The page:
It looks like my timetable for next year will look like this:
Semester 1: this will be an all-science semester for me.
- one section of grade 12 college chemistry
- some combination of the grade 9 and 10 academic and applied science courses I taught this semester, teaching the bio and chem units in those courses (remember, my school makes the students switch to a physics teacher when they get to the physics and weather/astronomy units of those courses).
Some pros of this timetable:
- getting to focus on only math or only science in each semester, rather than the split focus I have this semester
- this means in each semester I will likely have a classroom to call my own (a science lab of my own in sem. 1 and a math classroom of my own in sem. 2), though I suppose that will partly depend on the timetables of more senior math teachers. The current science curriculum leader has already told me what lab I will have in semester 1--the lab she is currently using. While I don't really mind sharing classrooms with other teachers like I've had to do this semester (and it has actually helped me build a closer relationship with the teacher's I've shared rooms with), it sure does free you up to make the room your own when you are the only person in there all day.
- it is not all new courses...I will have taught at least the junior science courses before (although I will still have to put energy into seriously improving what I did, plus the bio unit for the grade 10 courses will be different from the bio unit they had this year), and if I get grade 9 applied math again I'll have already taught that also
- getting the grade 12 chem means that I will be able to pursue my Honour Specialist in chemistry once I've taught for 1 more semester. Getting an Honour Specialist qualification is one way for teachers to move up to the highest pay category for a regular teacher (i.e., not a curriculum leader or principal or any such thing). You have to have taught for 2 years, including 1 year in Ontario in the subject for which the specialization is being sought, in order to pursue your Honour Specialist. You also have to have completed at least 9 full university courses in the subject. Since I did a major in chem but only a minor in physics (and I only have 2.5 full university courses in math), chemistry is the only subject I can pursue specialization in without doing further university studies in the subject.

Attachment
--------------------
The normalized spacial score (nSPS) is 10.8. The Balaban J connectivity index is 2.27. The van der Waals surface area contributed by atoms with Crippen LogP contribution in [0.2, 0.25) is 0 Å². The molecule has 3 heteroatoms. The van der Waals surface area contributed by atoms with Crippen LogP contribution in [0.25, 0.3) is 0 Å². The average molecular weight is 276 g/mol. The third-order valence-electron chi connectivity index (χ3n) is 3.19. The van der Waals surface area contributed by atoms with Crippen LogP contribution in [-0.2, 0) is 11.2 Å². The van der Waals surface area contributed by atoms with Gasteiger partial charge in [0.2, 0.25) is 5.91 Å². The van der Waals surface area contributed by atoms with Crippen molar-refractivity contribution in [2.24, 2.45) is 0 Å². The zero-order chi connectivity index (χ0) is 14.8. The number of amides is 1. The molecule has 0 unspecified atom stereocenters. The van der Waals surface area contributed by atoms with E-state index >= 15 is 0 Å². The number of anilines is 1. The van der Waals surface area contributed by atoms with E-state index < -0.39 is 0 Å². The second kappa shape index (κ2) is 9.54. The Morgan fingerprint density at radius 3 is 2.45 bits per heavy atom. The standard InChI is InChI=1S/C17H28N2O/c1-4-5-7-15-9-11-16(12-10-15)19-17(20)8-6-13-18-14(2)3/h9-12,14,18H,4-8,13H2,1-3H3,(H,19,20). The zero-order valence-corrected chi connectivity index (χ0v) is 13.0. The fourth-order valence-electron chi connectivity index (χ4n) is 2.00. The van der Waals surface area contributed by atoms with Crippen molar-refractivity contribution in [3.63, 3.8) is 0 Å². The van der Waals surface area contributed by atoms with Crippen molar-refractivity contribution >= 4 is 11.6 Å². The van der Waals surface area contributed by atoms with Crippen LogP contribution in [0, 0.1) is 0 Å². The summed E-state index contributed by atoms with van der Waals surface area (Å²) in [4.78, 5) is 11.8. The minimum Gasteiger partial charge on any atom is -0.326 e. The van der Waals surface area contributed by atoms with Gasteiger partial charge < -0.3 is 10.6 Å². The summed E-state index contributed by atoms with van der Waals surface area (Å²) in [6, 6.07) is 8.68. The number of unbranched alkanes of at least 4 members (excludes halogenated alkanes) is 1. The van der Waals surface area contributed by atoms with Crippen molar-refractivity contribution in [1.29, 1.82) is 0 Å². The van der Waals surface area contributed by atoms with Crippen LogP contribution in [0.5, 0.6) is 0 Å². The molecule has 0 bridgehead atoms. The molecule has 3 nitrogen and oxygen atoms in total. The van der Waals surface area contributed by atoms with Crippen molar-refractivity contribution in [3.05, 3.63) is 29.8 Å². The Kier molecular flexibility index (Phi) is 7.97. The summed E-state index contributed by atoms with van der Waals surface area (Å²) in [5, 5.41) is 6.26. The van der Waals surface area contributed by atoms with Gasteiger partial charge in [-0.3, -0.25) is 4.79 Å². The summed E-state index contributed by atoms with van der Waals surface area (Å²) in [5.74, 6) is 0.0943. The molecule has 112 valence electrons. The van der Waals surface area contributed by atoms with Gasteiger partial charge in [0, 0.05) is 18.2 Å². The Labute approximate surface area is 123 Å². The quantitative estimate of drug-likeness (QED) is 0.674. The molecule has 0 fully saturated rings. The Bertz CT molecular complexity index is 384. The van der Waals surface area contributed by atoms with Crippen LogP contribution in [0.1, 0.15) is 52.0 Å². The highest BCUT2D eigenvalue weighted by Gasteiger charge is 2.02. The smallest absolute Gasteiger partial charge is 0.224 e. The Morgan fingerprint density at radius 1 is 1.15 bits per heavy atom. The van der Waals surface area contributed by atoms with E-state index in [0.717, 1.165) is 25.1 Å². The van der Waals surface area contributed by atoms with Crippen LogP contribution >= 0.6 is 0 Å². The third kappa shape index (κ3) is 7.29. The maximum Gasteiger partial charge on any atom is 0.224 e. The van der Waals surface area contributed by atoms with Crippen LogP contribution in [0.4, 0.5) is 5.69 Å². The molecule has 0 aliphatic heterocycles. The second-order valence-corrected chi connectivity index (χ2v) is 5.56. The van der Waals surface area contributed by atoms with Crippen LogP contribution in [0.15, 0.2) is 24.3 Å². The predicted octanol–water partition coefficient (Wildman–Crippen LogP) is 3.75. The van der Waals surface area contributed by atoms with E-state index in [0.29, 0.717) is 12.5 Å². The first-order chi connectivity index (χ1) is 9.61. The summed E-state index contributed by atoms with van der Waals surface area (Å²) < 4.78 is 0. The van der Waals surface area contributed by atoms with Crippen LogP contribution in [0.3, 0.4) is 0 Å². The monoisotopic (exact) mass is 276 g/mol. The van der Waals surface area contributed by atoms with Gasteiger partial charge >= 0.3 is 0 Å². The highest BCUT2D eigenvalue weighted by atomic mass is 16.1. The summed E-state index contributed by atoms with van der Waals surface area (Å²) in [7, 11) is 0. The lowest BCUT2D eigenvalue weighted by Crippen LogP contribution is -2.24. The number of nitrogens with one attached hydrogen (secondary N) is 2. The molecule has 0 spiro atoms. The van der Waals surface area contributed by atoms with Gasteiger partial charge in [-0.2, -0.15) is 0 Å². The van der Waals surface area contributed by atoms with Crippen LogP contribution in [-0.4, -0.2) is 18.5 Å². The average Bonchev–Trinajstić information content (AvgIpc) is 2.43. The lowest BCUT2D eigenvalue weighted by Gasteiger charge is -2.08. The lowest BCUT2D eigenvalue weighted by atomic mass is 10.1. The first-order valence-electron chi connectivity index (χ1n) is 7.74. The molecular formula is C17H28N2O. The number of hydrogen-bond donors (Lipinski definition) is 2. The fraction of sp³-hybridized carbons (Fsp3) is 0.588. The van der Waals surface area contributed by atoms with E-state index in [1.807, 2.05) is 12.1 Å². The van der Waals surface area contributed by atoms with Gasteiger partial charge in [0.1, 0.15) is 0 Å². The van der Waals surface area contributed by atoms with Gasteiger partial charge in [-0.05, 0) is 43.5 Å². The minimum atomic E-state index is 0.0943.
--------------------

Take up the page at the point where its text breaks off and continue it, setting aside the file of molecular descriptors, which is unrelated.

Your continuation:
I also found out this year that it's official: OISE (the teacher's college at U of T) has accepted me into their Senior Math Additional Qualification course for July. As a graduate of York's teacher's college, it will be interesting to me to see if any difference in philosophy comes across in this course versus what I would expect at York. They certainly had different philosophies when it came to who they admitted to their preservice programs (*not bitter*...actually, even had OISE accepted my preservice application, I more than likely would have picked York anyway). Anyway, taking this course will hopefully make me a better math teacher than I was this year, although I think that being able to rely heavily on the notes of some more experienced teachers made me not all that bad a math teacher this time around anyway. I mean, c'mon, I did university-level physics, I'd better have a reasonable handle on math...though I know knowing it and being able to communicate it are two very different things, which is partly why I'm taking this course. I've also never had experience with some of the new teaching tools and technology that is out there for math teachers, such as geoboards and Geometer's Sketchpad, and I only had a very brief exposure to algebra tiles before I started trying to use them this year, so I'd like a little better explanation of how to use them effectively and a little more practice.
Now that today is done, I only have 10 more classes with my math class (and if I don't get asked to supervise the spec. ed. kids during the two-day EQAO math test, that will really work out to only 8 days with most of my math students) and 9 with my science classes, all not including exams. Summer is so close, I can taste it...hopefully I will survive the lack of sleep until then :).